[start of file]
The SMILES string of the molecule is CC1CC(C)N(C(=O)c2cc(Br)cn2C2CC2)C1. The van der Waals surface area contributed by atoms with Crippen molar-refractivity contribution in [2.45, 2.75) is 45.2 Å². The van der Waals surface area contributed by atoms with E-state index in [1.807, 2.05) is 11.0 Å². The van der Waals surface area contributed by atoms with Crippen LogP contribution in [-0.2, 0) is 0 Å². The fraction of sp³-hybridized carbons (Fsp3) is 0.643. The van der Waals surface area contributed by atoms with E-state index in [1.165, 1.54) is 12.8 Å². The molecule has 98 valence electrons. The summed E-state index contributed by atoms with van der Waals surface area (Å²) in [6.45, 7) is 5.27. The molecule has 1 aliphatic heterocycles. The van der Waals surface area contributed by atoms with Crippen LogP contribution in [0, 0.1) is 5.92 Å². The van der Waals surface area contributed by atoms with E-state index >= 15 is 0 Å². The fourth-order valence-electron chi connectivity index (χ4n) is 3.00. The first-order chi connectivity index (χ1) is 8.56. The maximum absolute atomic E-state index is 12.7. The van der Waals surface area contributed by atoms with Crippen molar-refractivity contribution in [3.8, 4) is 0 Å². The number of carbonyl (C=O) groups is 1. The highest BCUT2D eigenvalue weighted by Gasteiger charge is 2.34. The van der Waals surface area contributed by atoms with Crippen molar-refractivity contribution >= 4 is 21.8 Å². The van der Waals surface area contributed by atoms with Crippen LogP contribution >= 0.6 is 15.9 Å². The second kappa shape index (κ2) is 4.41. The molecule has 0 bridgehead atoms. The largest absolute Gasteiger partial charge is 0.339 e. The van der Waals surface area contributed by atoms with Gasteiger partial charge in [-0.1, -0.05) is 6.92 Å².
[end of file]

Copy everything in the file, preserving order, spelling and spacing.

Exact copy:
The SMILES string of the molecule is CC1CC(C)N(C(=O)c2cc(Br)cn2C2CC2)C1. The van der Waals surface area contributed by atoms with Crippen molar-refractivity contribution in [2.45, 2.75) is 45.2 Å². The van der Waals surface area contributed by atoms with E-state index in [1.807, 2.05) is 11.0 Å². The van der Waals surface area contributed by atoms with Crippen LogP contribution in [-0.2, 0) is 0 Å². The fraction of sp³-hybridized carbons (Fsp3) is 0.643. The van der Waals surface area contributed by atoms with E-state index in [1.165, 1.54) is 12.8 Å². The molecule has 98 valence electrons. The summed E-state index contributed by atoms with van der Waals surface area (Å²) in [6.45, 7) is 5.27. The molecule has 1 aliphatic heterocycles. The van der Waals surface area contributed by atoms with Crippen LogP contribution in [0, 0.1) is 5.92 Å². The van der Waals surface area contributed by atoms with E-state index >= 15 is 0 Å². The fourth-order valence-electron chi connectivity index (χ4n) is 3.00. The first-order chi connectivity index (χ1) is 8.56. The maximum absolute atomic E-state index is 12.7. The van der Waals surface area contributed by atoms with Crippen molar-refractivity contribution in [3.8, 4) is 0 Å². The number of carbonyl (C=O) groups is 1. The highest BCUT2D eigenvalue weighted by Gasteiger charge is 2.34. The van der Waals surface area contributed by atoms with Crippen molar-refractivity contribution >= 4 is 21.8 Å². The van der Waals surface area contributed by atoms with Crippen LogP contribution >= 0.6 is 15.9 Å². The second kappa shape index (κ2) is 4.41. The molecule has 0 bridgehead atoms. The largest absolute Gasteiger partial charge is 0.339 e. The van der Waals surface area contributed by atoms with Gasteiger partial charge in [-0.1, -0.05) is 6.92 Å².